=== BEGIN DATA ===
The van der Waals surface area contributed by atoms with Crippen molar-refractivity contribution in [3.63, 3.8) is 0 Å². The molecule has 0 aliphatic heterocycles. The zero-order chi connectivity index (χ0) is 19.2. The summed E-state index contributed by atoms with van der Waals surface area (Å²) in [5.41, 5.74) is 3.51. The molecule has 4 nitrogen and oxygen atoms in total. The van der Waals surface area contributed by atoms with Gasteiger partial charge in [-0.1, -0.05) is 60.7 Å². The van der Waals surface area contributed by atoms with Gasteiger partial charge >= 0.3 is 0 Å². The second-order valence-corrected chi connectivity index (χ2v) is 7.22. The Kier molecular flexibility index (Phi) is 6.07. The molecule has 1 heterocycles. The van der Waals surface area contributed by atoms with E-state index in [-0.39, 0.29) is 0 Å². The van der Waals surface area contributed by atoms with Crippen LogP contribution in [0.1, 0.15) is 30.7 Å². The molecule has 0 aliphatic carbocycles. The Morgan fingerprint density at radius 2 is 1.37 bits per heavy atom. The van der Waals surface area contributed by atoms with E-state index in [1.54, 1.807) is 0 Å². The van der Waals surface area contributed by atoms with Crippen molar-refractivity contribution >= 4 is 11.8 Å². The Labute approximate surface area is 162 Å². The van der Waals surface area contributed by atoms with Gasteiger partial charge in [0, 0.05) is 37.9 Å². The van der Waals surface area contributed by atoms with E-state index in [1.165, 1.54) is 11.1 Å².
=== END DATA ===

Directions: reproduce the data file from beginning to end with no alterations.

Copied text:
The van der Waals surface area contributed by atoms with Crippen molar-refractivity contribution in [3.63, 3.8) is 0 Å². The molecule has 0 aliphatic heterocycles. The zero-order chi connectivity index (χ0) is 19.2. The summed E-state index contributed by atoms with van der Waals surface area (Å²) in [5.41, 5.74) is 3.51. The molecule has 4 nitrogen and oxygen atoms in total. The van der Waals surface area contributed by atoms with Gasteiger partial charge in [-0.1, -0.05) is 60.7 Å². The van der Waals surface area contributed by atoms with Gasteiger partial charge >= 0.3 is 0 Å². The second-order valence-corrected chi connectivity index (χ2v) is 7.22. The Kier molecular flexibility index (Phi) is 6.07. The molecule has 1 heterocycles. The van der Waals surface area contributed by atoms with E-state index in [-0.39, 0.29) is 0 Å². The van der Waals surface area contributed by atoms with Crippen LogP contribution in [0.1, 0.15) is 30.7 Å². The molecule has 0 aliphatic carbocycles. The Morgan fingerprint density at radius 2 is 1.37 bits per heavy atom. The van der Waals surface area contributed by atoms with E-state index in [1.54, 1.807) is 0 Å². The van der Waals surface area contributed by atoms with Crippen molar-refractivity contribution >= 4 is 11.8 Å². The Labute approximate surface area is 162 Å². The van der Waals surface area contributed by atoms with Gasteiger partial charge in [0, 0.05) is 37.9 Å². The van der Waals surface area contributed by atoms with E-state index in [1.165, 1.54) is 11.1 Å².